Thursday, July 15, 2010

BP: Breakthrough, Possibly

You get so used to bad news, good news is almost hard to believe. When BP made its announcement Wednesday afternoon, it was stunning in its suddenness: According to the company responsible for the oil spill in the Gulf of Mexico ... the oil spill in the Gulf of Mexico is over. For now.

The British oil conglomerate’s efforts at containment of the rupture at the Deepwater Horizon well site paid off Wednesday sometime around 3:25 p.m. ET, with installation of a new containment cap and the gradual adjustment of the closure valves surrounding the gushing wellhead. The cap now in place is a temporary one, meant to secure the hemorrhage of oil until the permanent cap can be put in place.

“All of us have been watching these horrible images for almost three months now,” said BP chief operating officer Doug Suttles on Wednesday. “But I have to stress that we have to manage our expectations.”

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Despite Suttles’ intelligent warning, it’s hard not to feel upbeat. We’d been led to think that the success or failure of this effort to stop the flow of crude oil gushing into the Gulf of Mexico would reveal, once and for all, whether anything would work. Ever. The apparent success at stopping the oil, at least for now, is the best environmental news this country’s had in the 87 days since the well exploded late on April 20.

Since then, the oil conglomerate’s efforts at containment of the rupture at the Deepwater Horizon well site have been a torturous tango of two steps forward, two steps back. Even in the wake of the progress the company previously said was being made in the four-stage process of capping the well, setbacks were never far off. On Sunday, to accommodate the new installation, the wellhead was open wide again, oil flowing into the Gulf again without letup — maybe as bad, for a while, as it was in the beginning.

BP’s also been looking for ways to contain its other relentless gusher: cash flow. The company, once among the top five global energy giants, has been hemorrhaging cash since shortly after the Deepwater Horizon exploded. The company’s set aside $20 billion to cover claims and costs, an amount that, mind-boggling as it is, may not cover the damage. Kenneth Feinberg, the administrator of that $20 billion cache, told The Wall Street Journal on Monday that there’s no way to know for sure until the oil stopped. “Once the oil stops, I believe we’ll be able to very quickly get a handle on the comprehensiveness of the claims population,” he said.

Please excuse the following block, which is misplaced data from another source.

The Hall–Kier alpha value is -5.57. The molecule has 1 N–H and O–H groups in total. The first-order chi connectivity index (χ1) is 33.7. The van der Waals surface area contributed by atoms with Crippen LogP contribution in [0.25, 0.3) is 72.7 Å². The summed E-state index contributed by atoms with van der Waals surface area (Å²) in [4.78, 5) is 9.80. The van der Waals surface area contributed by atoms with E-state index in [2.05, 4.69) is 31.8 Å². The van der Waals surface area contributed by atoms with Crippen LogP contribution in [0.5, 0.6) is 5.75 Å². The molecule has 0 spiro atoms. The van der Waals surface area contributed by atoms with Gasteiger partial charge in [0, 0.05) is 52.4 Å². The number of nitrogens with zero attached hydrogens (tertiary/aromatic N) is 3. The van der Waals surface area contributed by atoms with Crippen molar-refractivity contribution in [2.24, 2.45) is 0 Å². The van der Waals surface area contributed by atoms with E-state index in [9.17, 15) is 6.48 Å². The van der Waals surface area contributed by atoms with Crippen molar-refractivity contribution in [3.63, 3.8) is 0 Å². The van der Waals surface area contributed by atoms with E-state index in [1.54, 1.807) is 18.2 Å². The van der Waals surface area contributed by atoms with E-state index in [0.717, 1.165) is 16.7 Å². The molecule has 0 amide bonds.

The British company has to hope its long decline on the world’s markets comes to an end that decisively. BP share prices rebounded nicely on Wednesday in expectation of a solution, closing up more than 7 percent. In recent weeks, BP share prices have similarly defied economic gravity.

The Journal again, from Monday:

“Despite the mounting cost of the spill, BP’s share price has risen about 20 percent over then past two weeks, in part due to progress on the relief well and expectations that Middle Eastern sovereign wealth funds might buy into the stock to prop up the oil major and help preserve its independence.”

The Journal noted that on Friday, BP shares closed at about $5 a share, climbing back from a 14-year low of $4.59. But that short-term bubble of a rally pales in significance with the overall trend for a stock that remains, uh, underwater:

BP closed on June 8 at $34.15 a share — at that time a new 52-week low.

Even as the Journal speculated that Middle Eastern investors may help save BP’s autonomy as a freestanding major, the thrust of that Monday story concerned something that suggests the strength of that autonomy may soon be diluted: BP is in discussions with Apache Corp., an independent oil and natural gas producer, about the possible sale of $10 billion in BP assets, possibly including BP’s expansive holdings in Alaska.

That’s just part of an overall cost-containment strategy that’s included everything from curbs on capital investments to a cancellation of stock dividends.

BP had everything riding on this latest containment effort — what may have been their last, best hope for ending a crisis of vast impact and scale. For the sake of the people in the Gulf dealing with this mess on a personal level, for the sake of its investors and its own integrity, BP better get it right this time. Never before has the outcome of an environmental catastrophe been such a forecast for an oil company’s future. Rarely has the word “containment” ever meant more.

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